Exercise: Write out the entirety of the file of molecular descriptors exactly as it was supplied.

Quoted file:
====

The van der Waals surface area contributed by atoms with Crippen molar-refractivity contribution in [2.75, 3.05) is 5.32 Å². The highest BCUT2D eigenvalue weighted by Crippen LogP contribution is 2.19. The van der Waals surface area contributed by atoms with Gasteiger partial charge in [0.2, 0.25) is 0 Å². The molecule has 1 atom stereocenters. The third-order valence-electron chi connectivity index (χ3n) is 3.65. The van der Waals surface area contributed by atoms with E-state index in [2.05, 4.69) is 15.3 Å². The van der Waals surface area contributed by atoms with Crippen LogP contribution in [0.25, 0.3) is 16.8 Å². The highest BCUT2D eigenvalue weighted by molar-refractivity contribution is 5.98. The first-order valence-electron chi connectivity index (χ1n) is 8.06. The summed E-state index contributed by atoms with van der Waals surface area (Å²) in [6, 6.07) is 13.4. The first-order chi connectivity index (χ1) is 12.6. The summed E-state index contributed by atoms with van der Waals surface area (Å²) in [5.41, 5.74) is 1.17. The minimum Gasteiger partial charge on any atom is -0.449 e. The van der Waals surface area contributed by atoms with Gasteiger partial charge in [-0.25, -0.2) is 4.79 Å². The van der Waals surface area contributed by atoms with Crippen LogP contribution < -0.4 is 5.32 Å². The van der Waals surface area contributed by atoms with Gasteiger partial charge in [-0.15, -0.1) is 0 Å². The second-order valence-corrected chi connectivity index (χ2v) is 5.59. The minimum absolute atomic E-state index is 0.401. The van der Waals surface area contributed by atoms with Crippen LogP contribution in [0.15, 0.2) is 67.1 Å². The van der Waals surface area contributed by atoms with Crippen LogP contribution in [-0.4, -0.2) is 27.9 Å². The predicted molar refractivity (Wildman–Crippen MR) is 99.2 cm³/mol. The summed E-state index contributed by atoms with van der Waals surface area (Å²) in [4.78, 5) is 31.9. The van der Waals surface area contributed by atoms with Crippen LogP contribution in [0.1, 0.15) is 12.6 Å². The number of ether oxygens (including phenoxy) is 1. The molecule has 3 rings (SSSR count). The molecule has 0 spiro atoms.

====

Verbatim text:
The van der Waals surface area contributed by atoms with Crippen molar-refractivity contribution in [2.75, 3.05) is 5.32 Å². The highest BCUT2D eigenvalue weighted by Crippen LogP contribution is 2.19. The van der Waals surface area contributed by atoms with Gasteiger partial charge in [0.2, 0.25) is 0 Å². The molecule has 1 atom stereocenters. The third-order valence-electron chi connectivity index (χ3n) is 3.65. The van der Waals surface area contributed by atoms with E-state index in [2.05, 4.69) is 15.3 Å². The van der Waals surface area contributed by atoms with Crippen LogP contribution in [0.25, 0.3) is 16.8 Å². The highest BCUT2D eigenvalue weighted by molar-refractivity contribution is 5.98. The first-order valence-electron chi connectivity index (χ1n) is 8.06. The summed E-state index contributed by atoms with van der Waals surface area (Å²) in [6, 6.07) is 13.4. The first-order chi connectivity index (χ1) is 12.6. The summed E-state index contributed by atoms with van der Waals surface area (Å²) in [5.41, 5.74) is 1.17. The minimum Gasteiger partial charge on any atom is -0.449 e. The van der Waals surface area contributed by atoms with Gasteiger partial charge in [-0.25, -0.2) is 4.79 Å². The van der Waals surface area contributed by atoms with Crippen LogP contribution < -0.4 is 5.32 Å². The van der Waals surface area contributed by atoms with Gasteiger partial charge in [-0.15, -0.1) is 0 Å². The second-order valence-corrected chi connectivity index (χ2v) is 5.59. The minimum absolute atomic E-state index is 0.401. The van der Waals surface area contributed by atoms with Crippen LogP contribution in [0.15, 0.2) is 67.1 Å². The van der Waals surface area contributed by atoms with Crippen LogP contribution in [-0.4, -0.2) is 27.9 Å². The predicted molar refractivity (Wildman–Crippen MR) is 99.2 cm³/mol. The summed E-state index contributed by atoms with van der Waals surface area (Å²) in [4.78, 5) is 31.9. The van der Waals surface area contributed by atoms with Crippen LogP contribution in [0.1, 0.15) is 12.6 Å². The number of ether oxygens (including phenoxy) is 1. The molecule has 3 rings (SSSR count). The molecule has 0 spiro atoms.